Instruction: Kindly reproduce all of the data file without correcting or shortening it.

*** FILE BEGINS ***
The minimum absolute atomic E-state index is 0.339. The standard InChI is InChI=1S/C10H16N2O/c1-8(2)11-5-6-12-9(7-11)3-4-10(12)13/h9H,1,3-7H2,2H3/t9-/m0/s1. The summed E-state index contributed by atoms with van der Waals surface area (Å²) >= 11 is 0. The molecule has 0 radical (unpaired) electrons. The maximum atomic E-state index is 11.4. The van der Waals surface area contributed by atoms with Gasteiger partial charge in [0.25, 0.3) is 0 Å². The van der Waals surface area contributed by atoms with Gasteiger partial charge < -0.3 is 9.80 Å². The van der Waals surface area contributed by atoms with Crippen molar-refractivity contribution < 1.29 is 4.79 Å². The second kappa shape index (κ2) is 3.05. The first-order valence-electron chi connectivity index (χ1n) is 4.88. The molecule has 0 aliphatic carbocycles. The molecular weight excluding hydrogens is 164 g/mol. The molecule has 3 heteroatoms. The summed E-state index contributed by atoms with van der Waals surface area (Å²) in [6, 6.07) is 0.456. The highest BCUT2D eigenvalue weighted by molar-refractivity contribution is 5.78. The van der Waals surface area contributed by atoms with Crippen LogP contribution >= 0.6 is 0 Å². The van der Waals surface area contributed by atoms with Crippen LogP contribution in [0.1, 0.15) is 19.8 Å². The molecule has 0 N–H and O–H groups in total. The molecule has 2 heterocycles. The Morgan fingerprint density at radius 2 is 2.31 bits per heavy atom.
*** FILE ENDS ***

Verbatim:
The minimum absolute atomic E-state index is 0.339. The standard InChI is InChI=1S/C10H16N2O/c1-8(2)11-5-6-12-9(7-11)3-4-10(12)13/h9H,1,3-7H2,2H3/t9-/m0/s1. The summed E-state index contributed by atoms with van der Waals surface area (Å²) >= 11 is 0. The molecule has 0 radical (unpaired) electrons. The maximum atomic E-state index is 11.4. The van der Waals surface area contributed by atoms with Gasteiger partial charge in [0.25, 0.3) is 0 Å². The van der Waals surface area contributed by atoms with Gasteiger partial charge < -0.3 is 9.80 Å². The van der Waals surface area contributed by atoms with Crippen molar-refractivity contribution < 1.29 is 4.79 Å². The second kappa shape index (κ2) is 3.05. The first-order valence-electron chi connectivity index (χ1n) is 4.88. The molecule has 0 aliphatic carbocycles. The molecular weight excluding hydrogens is 164 g/mol. The molecule has 3 heteroatoms. The summed E-state index contributed by atoms with van der Waals surface area (Å²) in [6, 6.07) is 0.456. The highest BCUT2D eigenvalue weighted by molar-refractivity contribution is 5.78. The van der Waals surface area contributed by atoms with Crippen LogP contribution >= 0.6 is 0 Å². The van der Waals surface area contributed by atoms with Crippen LogP contribution in [0.1, 0.15) is 19.8 Å². The molecule has 0 N–H and O–H groups in total. The molecule has 2 heterocycles. The Morgan fingerprint density at radius 2 is 2.31 bits per heavy atom.